I continued on to Half-Moon Pass, and I got some of my first clear views of Mt. of the Holy Cross. My ascent route would be the straightforward ridge, running right to left.
After Half-Moon Pass, the trail traversed around Notch Mountain. Then, it continued downhill back to the trees. I continued following in this person’s footsteps, and I could sense I was close behind now. I saw a fresh pee stain. I was moving faster too since he was breaking trail through deep powder. It was like hunting in a sense.
His footsteps went downhill, but not towards the direct route. It was going in a different direction. I followed the footsteps for several hundred feet of descent. It was completely away from the peak — the steps were going to the valley beneath. I decided this guy must be climbing an obscure, nearby 13er or 12er — not Holy Cross. I reversed my footsteps.
Now, I had to break my own trail to Holy Cross. I started to descend downhill to meet the ridge which would take me to the top. I was well below Half-Moon Pass now, and started to hold a traverse. Holy cross was right there, just waiting to be climbed.
This traverse needed to cross 30 and 40-degree slopes. For the most part, these were in the trees. But then, I came across some more barren, snow-loaded slopes.
I’d have to cross these slopes, with no way around. I also saw several more of these crossings in the distance. With the avalanche problem, plus the apparent instability, I was never going to take that risk. The run-out wasn’t clean either. An avalanche would either bury me or slam my body into boulders and trees.
I decided to turn around. Turning around sucks sometimes, but this was one of the easiest decisions I’ve ever made. There was a voice inside of me saying there’s a good chance one of those snow slopes would avalanche while crossing it. With stakes like that, leaving is the only option.
I then realized that the person whose tracks I was following went all the way to the valley to avoid this terrain. Unlikely as it was, these slopes held avalanche danger, and he’d had the sense to go a different route. It added several more miles of trail-breaking, and more elevation gain — but he’d have a safe route to the summit.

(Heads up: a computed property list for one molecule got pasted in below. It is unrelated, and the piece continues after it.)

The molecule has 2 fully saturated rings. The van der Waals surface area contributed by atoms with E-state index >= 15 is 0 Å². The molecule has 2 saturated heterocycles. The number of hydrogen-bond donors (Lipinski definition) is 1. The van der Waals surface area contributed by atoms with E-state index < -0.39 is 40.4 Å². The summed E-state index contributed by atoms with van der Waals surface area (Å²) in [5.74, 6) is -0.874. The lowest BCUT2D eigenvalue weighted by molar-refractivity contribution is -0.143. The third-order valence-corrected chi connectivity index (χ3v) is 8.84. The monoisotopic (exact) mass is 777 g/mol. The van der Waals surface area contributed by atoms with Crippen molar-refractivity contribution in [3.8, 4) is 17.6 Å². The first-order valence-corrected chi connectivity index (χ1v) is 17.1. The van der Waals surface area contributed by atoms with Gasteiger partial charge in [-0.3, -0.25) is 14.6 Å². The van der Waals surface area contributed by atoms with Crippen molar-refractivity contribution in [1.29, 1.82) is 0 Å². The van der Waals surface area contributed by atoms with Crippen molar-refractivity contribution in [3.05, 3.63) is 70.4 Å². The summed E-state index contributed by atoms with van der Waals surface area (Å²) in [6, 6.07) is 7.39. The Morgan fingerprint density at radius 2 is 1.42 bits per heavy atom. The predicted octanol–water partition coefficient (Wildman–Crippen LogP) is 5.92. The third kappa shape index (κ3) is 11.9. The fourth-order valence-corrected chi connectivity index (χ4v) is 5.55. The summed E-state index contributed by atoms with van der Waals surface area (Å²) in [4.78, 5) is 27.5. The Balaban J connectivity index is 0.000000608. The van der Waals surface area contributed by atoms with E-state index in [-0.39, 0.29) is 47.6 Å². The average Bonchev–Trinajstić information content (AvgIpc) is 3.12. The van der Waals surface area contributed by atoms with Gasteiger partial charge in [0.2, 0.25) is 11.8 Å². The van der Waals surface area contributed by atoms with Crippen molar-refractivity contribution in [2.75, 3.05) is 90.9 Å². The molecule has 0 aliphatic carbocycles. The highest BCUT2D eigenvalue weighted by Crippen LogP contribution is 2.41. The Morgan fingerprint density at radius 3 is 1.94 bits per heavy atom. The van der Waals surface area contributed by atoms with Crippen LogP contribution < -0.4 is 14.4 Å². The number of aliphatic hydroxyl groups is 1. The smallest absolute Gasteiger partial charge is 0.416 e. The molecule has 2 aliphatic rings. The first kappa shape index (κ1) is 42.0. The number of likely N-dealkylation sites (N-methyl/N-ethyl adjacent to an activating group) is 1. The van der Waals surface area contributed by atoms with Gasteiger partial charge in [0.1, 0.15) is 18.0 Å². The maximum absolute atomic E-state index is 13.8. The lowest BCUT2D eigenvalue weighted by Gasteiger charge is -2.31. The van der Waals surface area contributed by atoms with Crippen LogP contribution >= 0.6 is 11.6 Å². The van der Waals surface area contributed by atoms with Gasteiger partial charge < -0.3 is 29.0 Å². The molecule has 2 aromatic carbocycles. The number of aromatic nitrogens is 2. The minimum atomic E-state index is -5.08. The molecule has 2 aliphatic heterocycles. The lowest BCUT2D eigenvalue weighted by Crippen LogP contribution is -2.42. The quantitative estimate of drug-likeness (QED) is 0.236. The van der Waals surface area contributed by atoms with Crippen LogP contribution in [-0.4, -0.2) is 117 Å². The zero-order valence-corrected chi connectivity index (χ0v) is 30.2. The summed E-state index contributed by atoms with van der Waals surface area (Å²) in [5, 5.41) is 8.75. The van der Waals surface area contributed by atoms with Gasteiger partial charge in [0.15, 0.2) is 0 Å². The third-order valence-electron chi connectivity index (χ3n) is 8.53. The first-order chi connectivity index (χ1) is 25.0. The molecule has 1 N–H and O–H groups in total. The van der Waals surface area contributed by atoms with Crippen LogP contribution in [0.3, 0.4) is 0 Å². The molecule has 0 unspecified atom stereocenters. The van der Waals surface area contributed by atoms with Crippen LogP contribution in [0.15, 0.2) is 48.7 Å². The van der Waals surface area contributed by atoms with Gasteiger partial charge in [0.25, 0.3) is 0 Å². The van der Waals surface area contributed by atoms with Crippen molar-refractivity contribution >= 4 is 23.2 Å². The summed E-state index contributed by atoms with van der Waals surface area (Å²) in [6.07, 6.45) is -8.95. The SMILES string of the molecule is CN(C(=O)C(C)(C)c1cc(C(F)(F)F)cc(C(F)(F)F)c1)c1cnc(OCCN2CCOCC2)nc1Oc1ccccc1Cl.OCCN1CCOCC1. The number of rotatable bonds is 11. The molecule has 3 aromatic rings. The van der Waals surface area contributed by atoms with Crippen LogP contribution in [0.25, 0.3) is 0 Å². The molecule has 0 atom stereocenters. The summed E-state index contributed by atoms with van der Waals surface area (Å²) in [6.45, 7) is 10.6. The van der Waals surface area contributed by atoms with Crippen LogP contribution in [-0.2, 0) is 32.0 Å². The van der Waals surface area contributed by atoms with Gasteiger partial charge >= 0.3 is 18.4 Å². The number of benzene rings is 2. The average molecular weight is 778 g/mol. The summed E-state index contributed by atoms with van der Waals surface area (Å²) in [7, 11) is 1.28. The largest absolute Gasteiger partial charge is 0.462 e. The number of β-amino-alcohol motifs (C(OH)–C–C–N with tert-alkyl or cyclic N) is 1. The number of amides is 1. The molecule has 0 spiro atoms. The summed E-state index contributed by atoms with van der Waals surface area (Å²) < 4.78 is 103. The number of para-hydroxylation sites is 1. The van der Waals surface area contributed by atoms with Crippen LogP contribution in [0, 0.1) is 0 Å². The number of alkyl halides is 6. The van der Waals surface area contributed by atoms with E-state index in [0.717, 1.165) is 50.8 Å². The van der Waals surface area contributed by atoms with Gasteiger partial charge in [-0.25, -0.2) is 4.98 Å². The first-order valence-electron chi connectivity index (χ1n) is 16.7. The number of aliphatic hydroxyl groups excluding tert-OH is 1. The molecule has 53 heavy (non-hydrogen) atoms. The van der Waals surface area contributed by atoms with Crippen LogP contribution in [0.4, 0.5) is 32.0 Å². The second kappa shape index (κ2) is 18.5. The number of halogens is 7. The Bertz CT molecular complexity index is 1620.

I could’ve gone back and followed in his footsteps. But at this point, I’d done a lot of extra elevation gain with my reversing. I was tired. If I’d continued, I would’ve had a very long day.
As I reversed my footsteps, I decided to dig a few snow pits to see the avalanche problem for myself. There was a weak layer everywhere I dug. Some basic tests also had the upper layer separate and propagate across the weak layer.
I continued to my campsite. Instead of camping again for the night, I decided to pack up. Winter camping is fun when necessary. But, my car was 8 downhill miles away. Leadville was a half-hour drive from my car. The opportunity to sleep in 70-degree rather than negative-degree temperatures tempted me, and I left.
I started to drag my pulk along the road again. This was easier since my well-worn track was now there. Plus, gravity would push the pulk against my body downhill. This made for smooth going. I reached the trailhead a few hours later, in the dark, without much energy lost.
I checked 14ers.com the next morning and found out my “mystery person” did indeed summit in a single-day push. He was exhausted from the trail-breaking. He considered waking me up in my tent when he trenched past me so we could share in the duties. Darn. If he’d done that we both may have reached the summit.
All in all, the trip was a blast. It was great visiting an area that sees few winter visitors. It was a good test in decision making too. The next winter I spend here, I’ll make another go at Holy Cross — likely as a single-day push.
Here’s the trip report from the summiteer of Holy Cross on that day, the mystery trail-breaker.